Aston Hall

LOCATION

BIRMINGHAM, WEST MIDLANDS

Inspected by
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Our View

Built by Sir Thomas Holte between 1618 and 1635, Aston Hall is a fine Jacobean mansion complete with a panelled Long Gallery, balustraded staircase, and magnificent plaster friezes and ceilings. The hall hosted King Charles I for two nights during the Civil War, and was subsequently attacked and captured by Parliamentary troops. Some damage can still be seen. James Watt Junior, the son of the great industrial pioneer, leased the hall and lived here for 30 years, where he entertained Princess Alexandria Victoria (later Queen Victoria). She returned to the hall to open it as a museum in 1858.

Aston Hall
Trinity Road, Aston, BIRMINGHAM, B6 6JD

Features

Facilities
  • Parking onsite
  • Cafe
Accessibility
  • No lift access to hall due to historic nature of building; access to ground floor and virtual tour available
  • Facilities: Virtual tour of upper grounds
  • Accessible toilets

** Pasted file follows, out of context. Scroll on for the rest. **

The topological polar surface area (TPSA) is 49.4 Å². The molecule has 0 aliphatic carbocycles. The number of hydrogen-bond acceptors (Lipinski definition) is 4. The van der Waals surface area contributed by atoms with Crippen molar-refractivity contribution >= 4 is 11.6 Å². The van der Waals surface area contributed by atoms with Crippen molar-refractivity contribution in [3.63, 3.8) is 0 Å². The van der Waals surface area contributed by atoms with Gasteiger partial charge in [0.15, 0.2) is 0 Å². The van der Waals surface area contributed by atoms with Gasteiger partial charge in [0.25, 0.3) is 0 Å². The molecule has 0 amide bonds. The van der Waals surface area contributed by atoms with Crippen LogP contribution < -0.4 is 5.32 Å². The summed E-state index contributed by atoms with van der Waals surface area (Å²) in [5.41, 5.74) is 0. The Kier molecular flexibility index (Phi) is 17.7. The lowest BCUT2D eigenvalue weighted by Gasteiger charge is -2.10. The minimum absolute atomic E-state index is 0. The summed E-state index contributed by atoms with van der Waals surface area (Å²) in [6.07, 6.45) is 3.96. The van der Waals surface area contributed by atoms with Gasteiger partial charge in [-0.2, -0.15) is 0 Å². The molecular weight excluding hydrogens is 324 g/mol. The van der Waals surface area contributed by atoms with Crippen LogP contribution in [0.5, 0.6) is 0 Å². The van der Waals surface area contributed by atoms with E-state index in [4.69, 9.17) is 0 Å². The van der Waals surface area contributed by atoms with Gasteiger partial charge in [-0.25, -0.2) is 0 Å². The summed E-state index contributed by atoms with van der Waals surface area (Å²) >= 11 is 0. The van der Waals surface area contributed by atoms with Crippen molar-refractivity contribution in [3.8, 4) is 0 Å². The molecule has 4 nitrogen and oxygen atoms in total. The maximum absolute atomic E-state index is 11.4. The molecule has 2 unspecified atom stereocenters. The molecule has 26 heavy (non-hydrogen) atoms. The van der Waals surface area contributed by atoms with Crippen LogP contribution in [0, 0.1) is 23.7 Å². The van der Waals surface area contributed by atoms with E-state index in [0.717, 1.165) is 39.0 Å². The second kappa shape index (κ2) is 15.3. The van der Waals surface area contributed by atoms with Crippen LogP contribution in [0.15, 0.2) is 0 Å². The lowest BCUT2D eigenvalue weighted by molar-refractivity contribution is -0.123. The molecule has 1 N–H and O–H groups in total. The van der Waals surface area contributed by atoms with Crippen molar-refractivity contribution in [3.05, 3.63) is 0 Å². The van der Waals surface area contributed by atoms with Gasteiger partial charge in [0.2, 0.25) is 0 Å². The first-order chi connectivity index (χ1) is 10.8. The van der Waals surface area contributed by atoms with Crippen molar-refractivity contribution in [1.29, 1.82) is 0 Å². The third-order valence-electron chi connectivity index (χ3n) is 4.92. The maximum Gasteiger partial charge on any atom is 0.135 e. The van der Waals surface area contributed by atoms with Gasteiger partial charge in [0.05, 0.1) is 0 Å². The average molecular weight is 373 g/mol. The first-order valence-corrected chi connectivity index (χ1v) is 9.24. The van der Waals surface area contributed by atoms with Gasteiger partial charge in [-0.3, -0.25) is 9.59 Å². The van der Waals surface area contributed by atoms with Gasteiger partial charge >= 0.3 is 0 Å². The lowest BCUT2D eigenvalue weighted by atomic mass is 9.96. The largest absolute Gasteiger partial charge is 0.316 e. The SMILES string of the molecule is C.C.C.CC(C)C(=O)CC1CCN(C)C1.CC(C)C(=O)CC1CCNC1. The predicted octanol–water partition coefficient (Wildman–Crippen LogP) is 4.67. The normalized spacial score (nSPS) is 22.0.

Opening Times
  • Opening Times: Open 30 Mar-4 Nov, Tue-Sun 11-4; 5 Nov-29 Mar, Wed-Thu & first Sun of the month 11-4. Please check website for further details

About The area

Discover West Midlands

After Greater London, the West Midlands is the UK’s biggest county by population, and after London, Birmingham is the UK’s largest city. There’s a lot to seek out here – it has a vibrant culture, with exceptionally good nightlife. Coventry used to be more important than Birmingham, until the 18th century when the Industrial Revolution started and Brum forged ahead. 

Apart from Lady Godiva, Coventry is best known for its cathedrals. The medieval parish church became a cathedral in 1918, but the Blitz on Coventry in 1940 left only the spire and part of the walls. After the war, it was decided to build a new cathedral alongside linked to the ruins. 

Dudley was one of the birthplaces of the Industrial Revolution, and this history is reflected in its architecture and the Black Country Living Museum, a recreation of an industrial village, with shops and a pub, cottages and a chapel. Stourbridge is also worth a visit, mainly due to its involvement in glassmaking, which has been going on since the 17th century, and is still a part of the town’s culture; there’s a glass museum and a bi-annual glass festival.

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